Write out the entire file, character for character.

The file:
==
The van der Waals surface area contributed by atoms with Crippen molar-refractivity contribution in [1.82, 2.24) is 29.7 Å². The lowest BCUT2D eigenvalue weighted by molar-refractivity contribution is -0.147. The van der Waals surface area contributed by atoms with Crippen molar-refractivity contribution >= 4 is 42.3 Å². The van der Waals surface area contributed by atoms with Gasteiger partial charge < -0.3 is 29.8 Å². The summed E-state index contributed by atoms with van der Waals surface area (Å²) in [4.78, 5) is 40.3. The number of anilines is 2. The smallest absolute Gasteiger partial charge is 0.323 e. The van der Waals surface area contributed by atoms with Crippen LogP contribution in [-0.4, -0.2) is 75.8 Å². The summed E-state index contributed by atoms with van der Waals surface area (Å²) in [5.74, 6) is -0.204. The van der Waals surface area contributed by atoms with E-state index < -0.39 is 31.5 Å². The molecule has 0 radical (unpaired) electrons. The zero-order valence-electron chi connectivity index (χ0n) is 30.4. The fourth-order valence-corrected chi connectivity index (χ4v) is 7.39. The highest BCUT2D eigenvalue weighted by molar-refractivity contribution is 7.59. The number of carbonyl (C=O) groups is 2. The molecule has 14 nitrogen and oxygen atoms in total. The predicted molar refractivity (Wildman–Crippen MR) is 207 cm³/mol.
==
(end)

The van der Waals surface area contributed by atoms with Crippen molar-refractivity contribution in [1.82, 2.24) is 29.7 Å². The lowest BCUT2D eigenvalue weighted by molar-refractivity contribution is -0.147. The van der Waals surface area contributed by atoms with Crippen molar-refractivity contribution >= 4 is 42.3 Å². The van der Waals surface area contributed by atoms with Gasteiger partial charge < -0.3 is 29.8 Å². The summed E-state index contributed by atoms with van der Waals surface area (Å²) in [4.78, 5) is 40.3. The number of anilines is 2. The smallest absolute Gasteiger partial charge is 0.323 e. The van der Waals surface area contributed by atoms with Crippen LogP contribution in [-0.4, -0.2) is 75.8 Å². The summed E-state index contributed by atoms with van der Waals surface area (Å²) in [5.74, 6) is -0.204. The van der Waals surface area contributed by atoms with E-state index < -0.39 is 31.5 Å². The molecule has 0 radical (unpaired) electrons. The zero-order valence-electron chi connectivity index (χ0n) is 30.4. The fourth-order valence-corrected chi connectivity index (χ4v) is 7.39. The highest BCUT2D eigenvalue weighted by molar-refractivity contribution is 7.59. The number of carbonyl (C=O) groups is 2. The molecule has 14 nitrogen and oxygen atoms in total. The predicted molar refractivity (Wildman–Crippen MR) is 207 cm³/mol.